Computer Science programs in many of the country’s largest schools have been open to the public for more than a year, as the Obama administration works to roll out a program to make it easier for students to transfer into the country-wide system of postsecondary institutions that are part of the Common Core State Standards.
The Obama administration has said it expects to announce its new standards in March, and has begun the process of expanding the number of students participating in online courses.
Students can transfer into colleges and universities that accept the new standards, and can transfer to more traditional public institutions in the meantime.
“The goal of these online courses is to help students who are considering transferring to a school take the first step toward becoming a first-year computer science major,” said a statement issued by the Education Department.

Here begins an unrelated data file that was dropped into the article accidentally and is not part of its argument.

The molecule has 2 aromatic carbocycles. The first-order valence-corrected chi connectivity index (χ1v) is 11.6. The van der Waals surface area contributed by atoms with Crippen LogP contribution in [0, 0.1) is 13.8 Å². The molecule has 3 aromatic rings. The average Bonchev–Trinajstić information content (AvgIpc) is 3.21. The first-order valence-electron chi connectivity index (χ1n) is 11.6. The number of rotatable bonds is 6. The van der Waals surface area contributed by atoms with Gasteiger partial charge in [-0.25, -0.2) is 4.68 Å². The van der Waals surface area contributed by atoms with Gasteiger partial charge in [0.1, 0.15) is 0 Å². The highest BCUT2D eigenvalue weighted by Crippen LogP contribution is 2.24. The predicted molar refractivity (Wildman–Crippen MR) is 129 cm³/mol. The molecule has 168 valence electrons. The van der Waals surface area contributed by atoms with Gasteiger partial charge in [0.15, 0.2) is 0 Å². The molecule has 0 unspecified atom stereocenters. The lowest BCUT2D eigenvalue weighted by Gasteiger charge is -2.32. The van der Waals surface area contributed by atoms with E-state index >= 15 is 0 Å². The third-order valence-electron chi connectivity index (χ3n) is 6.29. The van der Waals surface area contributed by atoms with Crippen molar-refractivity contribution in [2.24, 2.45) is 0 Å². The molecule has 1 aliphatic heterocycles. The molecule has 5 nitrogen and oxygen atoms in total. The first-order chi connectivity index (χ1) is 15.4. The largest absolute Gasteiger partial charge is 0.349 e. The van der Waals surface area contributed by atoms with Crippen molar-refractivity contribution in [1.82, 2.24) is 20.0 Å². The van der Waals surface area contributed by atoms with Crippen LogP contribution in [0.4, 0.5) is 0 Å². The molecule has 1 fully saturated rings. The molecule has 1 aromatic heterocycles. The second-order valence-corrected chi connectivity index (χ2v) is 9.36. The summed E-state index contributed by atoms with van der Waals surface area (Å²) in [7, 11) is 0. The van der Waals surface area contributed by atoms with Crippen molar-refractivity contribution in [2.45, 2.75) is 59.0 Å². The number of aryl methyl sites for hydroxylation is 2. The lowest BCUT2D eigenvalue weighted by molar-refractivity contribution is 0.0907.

“They help prepare students for the requirements of their chosen school.”
The Obama White House said it will also help students complete the requirements for the National Accreditation Commission for Technology Assessments, a new federal accreditation that is used to set standards for colleges and other schools.
The new requirements will also make it more difficult for students who transfer to public colleges to apply to transfer to the University of Texas at Austin, which has been at the center of a national controversy over its use of controversial technology.
The move comes as the Education and Justice departments, the State Department and the Department of Justice are conducting separate reviews of the California Common Core system.
The Education Department is looking at the implementation of the standards, while the Justice Department is focusing on whether colleges are breaking federal law by using the state-mandated curriculum.